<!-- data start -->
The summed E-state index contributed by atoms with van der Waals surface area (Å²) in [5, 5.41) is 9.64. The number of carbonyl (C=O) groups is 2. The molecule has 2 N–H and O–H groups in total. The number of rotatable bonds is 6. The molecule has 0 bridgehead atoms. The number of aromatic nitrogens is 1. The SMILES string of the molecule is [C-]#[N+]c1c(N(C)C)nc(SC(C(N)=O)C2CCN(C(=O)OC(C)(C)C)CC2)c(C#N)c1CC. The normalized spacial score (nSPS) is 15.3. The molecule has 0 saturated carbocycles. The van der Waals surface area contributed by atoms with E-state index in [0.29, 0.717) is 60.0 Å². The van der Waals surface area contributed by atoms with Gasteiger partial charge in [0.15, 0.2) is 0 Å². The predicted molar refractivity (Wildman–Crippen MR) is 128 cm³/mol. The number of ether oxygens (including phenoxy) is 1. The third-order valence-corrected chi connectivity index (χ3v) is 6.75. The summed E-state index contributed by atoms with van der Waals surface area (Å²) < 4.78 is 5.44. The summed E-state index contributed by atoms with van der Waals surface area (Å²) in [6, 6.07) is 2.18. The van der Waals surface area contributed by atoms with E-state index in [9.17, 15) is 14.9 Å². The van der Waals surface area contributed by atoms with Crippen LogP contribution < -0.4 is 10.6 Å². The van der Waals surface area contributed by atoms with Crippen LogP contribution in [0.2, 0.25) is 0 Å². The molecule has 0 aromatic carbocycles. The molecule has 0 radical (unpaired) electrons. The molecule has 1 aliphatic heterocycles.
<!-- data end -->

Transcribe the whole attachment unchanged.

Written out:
The summed E-state index contributed by atoms with van der Waals surface area (Å²) in [5, 5.41) is 9.64. The number of carbonyl (C=O) groups is 2. The molecule has 2 N–H and O–H groups in total. The number of rotatable bonds is 6. The molecule has 0 bridgehead atoms. The number of aromatic nitrogens is 1. The SMILES string of the molecule is [C-]#[N+]c1c(N(C)C)nc(SC(C(N)=O)C2CCN(C(=O)OC(C)(C)C)CC2)c(C#N)c1CC. The normalized spacial score (nSPS) is 15.3. The molecule has 0 saturated carbocycles. The van der Waals surface area contributed by atoms with E-state index in [0.29, 0.717) is 60.0 Å². The van der Waals surface area contributed by atoms with Gasteiger partial charge in [0.15, 0.2) is 0 Å². The predicted molar refractivity (Wildman–Crippen MR) is 128 cm³/mol. The number of ether oxygens (including phenoxy) is 1. The third-order valence-corrected chi connectivity index (χ3v) is 6.75. The summed E-state index contributed by atoms with van der Waals surface area (Å²) < 4.78 is 5.44. The summed E-state index contributed by atoms with van der Waals surface area (Å²) in [6, 6.07) is 2.18. The van der Waals surface area contributed by atoms with E-state index in [9.17, 15) is 14.9 Å². The van der Waals surface area contributed by atoms with Crippen LogP contribution < -0.4 is 10.6 Å². The van der Waals surface area contributed by atoms with Crippen LogP contribution in [0.2, 0.25) is 0 Å². The molecule has 0 aromatic carbocycles. The molecule has 0 radical (unpaired) electrons. The molecule has 1 aliphatic heterocycles.